If you spliced it all into one long you'll have to break it up- that's a lot of pumping head and you won't get adequate flow even with a fairly monsterous pump.

    If it's natural gas rather than propane I'd expect the electric heating to cost 2.5-4x as much as gas-fired baseboards- depends on your actual gas & electric rates.

    Rather than fin-tube baseboards which don't emit a lot of heat at radiant-floor temps, european style low temp panel radiator/convectors can put a lot of heat into a room without a lot of plumbing. Putting a loop with a few of these on it in parallel with the radiant floor (and a ball valve to throttle back the flow to the panel radiator branch so's you can feel at least some heat in the floor) would be more comfortable fix than any fin-tube baseboard solution.
    Alright, thanks, I'll see if I can find those around here.

  5. #5
    In the trades Dana's Avatar
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    Like anything else if you can't find them locally you can order via internet and pay exorbitant shipping to more remote AK locations, but I'd think if you're near Anchorage there's hope that somebody stocks them.

    Most will put out about half their 180F nominal rating with 130F water, which is useful for figuring out how much it puts out at radiant floor temps. (You can interpolate linearly from the 180F and 140F specs.) If the zone is keeping up mostly you can probably go with something rated 10,000-13,000BTU/hr @ 180F.

    It's a lot more expensive than fin-tube, but unlike fin-tube it's still putting out a reliable-knowable amount of heat even with sub-100F water. Taller is generally better for keeping output linear with temp at very low temps. (A 24" tall panel radiator has a more reliable output with 85F water than a 12", but even a 12" tall version blows away any fin-tube at low temp.)

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    DIY in AZ emd36's Avatar
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    All the documentation I have read says that 1/2 inch pex running with a correctly sized pump for the pressure loss over the distance can be up to 300' in length. (330 actually, but limited to 300 on the conservative side.) Why would you limit the length to 130'?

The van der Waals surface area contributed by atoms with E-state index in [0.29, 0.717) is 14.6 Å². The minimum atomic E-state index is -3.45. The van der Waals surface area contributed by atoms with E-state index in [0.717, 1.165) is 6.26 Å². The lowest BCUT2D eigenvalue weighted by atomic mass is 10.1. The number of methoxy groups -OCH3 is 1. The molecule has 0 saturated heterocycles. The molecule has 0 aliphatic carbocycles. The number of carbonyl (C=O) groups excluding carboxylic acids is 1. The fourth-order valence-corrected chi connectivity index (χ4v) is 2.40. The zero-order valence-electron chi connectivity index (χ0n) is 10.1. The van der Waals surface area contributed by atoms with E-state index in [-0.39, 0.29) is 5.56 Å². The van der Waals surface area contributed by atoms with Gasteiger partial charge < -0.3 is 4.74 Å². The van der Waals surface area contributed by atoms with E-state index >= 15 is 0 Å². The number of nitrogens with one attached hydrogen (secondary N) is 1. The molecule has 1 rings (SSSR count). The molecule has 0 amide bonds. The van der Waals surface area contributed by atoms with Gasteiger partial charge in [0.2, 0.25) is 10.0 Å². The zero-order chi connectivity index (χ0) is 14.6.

Sounds like this install did not have accurate heat loss calculations, or the design temp was too high for the AK conditions.
    I'm designing for 0 degrees in the Colorado front range--Zone 5. Indoor temp at 70 degrees. I will have one radiator loop from the older part of the house that is not being remodeled. Each of the zones are on their own thermostat and control although one zone has two loops of pipe. I will run the boiler hot enough for the radiators (need a higher water temp) and use a temperature mixing valve to run the radiant at the design temp which is 120 degrees for an 84 degree floor which should maintain 70 degrees interior at zero degrees outside. Of course if it is colder, will have to run the pump more often or supplement with a wood stove. I have a Wirsbo manual that is an older edition but has all the basics of the design, including the info about using radiators and radiant on the same system. Downloaded a Manual J program that created the heat loss calculations based on the insulation and other factors. It took some time to learn enough to design a system but I feel more confident with this design than the HVAC vendor who just wanted to install by "rule of thumb". There seem to be several things you could do before you decide on the radiators: 1) Figure your home's heat loss, especially in that cold room, 2) Consider putting in more thermostats, maybe one on each zone? 3) Consider a higher volume pump 4)Consider an outdoor reset mixing valve and running your boiler at a little higher temp. These would probably all be less expensive than more radiators.